KANSAS CITY, Mo. – An Olathe, Kansas, man who led police officers on a high-speed chase down a runway at the downtown airport was sentenced in federal court yesterday for disrupting airport operations as well as illegally possessing a firearm.
Efren Torres-Rodriguez, 35, was sentenced by U.S. District Judge Howard F. Sachs to 78 months in federal prison without parole.
On March 8, 2023, Torres-Rodriguez pleaded guilty to damaging and disrupting an international airport and to being a felon and an unlawful drug user in possession of a firearm.
Kansas City, Missouri police officers were notified of a suspicious car, a Dodge Charger, parked near a gate at the Charles B. Wheeler Downtown Airport on Feb. 1, 2022. When officers arrived, they found Torres-Rodriguez passed out in the driver’s seat of the running car. Officers turned off the car and opened the door, which woke up Torres-Rodriguez.
Officers ordered Torres-Rodriguez out of the car, but he refused. Instead, Torres-Rodriguez started the vehicle and drove away, crashing through the gate to the airfield. Torres-Rodriguez drove at speeds up to 100 miles per hour down the airport runway, with officers in pursuit. Torres-Rodriguez drove on a tarmac on the west side of the airfield. When he attempted to cross over the airstrip into a grassy area, his vehicle became inoperable. Officers removed Torres-Rodriguez from the vehicle and placed him under arrest. Officers found a clear plastic bag in his pants pocket that contained 4.6 grams of methamphetamine.
When officers searched Torres-Rodriguez’s vehicle, they found a Glock .40-caliber semi-automatic handgun with an extended magazine, which were both empty of ammunition, under the driver’s seat. They also found several rounds of ammunition and drug paraphernalia.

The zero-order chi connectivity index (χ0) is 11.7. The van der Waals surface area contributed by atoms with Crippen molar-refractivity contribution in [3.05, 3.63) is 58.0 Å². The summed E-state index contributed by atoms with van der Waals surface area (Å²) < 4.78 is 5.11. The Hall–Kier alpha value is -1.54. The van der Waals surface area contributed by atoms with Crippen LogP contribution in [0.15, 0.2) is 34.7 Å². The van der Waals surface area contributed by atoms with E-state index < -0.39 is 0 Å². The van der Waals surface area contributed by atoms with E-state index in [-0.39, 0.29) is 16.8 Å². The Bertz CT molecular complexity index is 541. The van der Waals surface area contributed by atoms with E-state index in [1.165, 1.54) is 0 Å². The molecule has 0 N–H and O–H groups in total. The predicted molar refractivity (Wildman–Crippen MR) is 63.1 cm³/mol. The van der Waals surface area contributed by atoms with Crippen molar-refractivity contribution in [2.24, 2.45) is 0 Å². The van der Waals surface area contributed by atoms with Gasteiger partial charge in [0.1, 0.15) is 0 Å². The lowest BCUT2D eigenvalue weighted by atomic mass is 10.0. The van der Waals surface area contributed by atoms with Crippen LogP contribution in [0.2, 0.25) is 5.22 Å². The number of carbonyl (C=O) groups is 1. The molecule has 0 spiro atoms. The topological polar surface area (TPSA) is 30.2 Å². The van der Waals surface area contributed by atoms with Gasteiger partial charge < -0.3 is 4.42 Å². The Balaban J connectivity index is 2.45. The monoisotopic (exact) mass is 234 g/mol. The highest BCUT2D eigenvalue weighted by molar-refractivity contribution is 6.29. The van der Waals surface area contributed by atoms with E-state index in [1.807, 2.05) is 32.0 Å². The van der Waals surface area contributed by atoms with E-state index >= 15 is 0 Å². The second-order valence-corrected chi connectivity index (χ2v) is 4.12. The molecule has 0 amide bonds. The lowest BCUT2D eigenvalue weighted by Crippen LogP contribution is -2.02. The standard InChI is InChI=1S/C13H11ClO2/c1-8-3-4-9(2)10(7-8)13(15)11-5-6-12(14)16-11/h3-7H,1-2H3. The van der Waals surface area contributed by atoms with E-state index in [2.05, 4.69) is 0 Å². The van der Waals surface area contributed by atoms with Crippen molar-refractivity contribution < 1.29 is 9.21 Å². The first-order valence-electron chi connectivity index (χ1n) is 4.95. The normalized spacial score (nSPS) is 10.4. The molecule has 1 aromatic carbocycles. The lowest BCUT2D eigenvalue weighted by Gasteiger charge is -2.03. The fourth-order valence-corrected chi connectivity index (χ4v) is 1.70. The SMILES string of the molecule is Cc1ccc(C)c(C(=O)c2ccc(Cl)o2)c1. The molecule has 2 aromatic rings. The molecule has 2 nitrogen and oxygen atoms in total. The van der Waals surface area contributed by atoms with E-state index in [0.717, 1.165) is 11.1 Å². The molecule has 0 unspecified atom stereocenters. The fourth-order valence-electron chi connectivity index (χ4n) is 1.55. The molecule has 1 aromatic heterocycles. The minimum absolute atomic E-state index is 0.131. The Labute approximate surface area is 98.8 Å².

Under federal law, it is illegal for anyone who has been convicted of a felony or who is an illegal user of a controlled substance to be in possession of any firearm or ammunition. Torres-Rodriguez has prior felony convictions for possession of a firearm with a prior violent offense and for being a felon in possession of a firearm. Torres-Rodriguez also admitted to using methamphetamine every other day and to smoking marijuana daily since he was 15 years old.
As a result of Torres-Rodriguez’s actions, the Charles B. Wheeler Downtown Airport’s activities were significantly disrupted. For approximately 40 minutes, operations at the airport were closed and planes were not allowed to land or take off. Torres-Rodriguez interfered with the operations at the airport as two aircrafts had delayed departures, one aircraft had a delayed arrival and had to remain airborne for approximately 50 minutes, one aircraft had to cancel its flight and one aircraft did not depart. When Torres-Rodriguez crashed his vehicle through the Downtown Airport’s gate, he destroyed the gate and caused serious damage to the facility’s fence that is designed to keep both trespassers and animals away from the runways. At sentencing, the parties presented evidence that Torres-Rodriguez caused over $23,000 in damage to the airport. The insurance covering the vehicle driven by Torres-Rodriguez paid for all damages to the airport prior to sentencing. Torres-Rodriguez’s actions also served to endanger the safety of the persons utilizing the air navigation facility.
This case was prosecuted by Assistant U.S. Attorney Trey Alford. It was investigated by the Kansas City, Missouri Police Department and the FBI.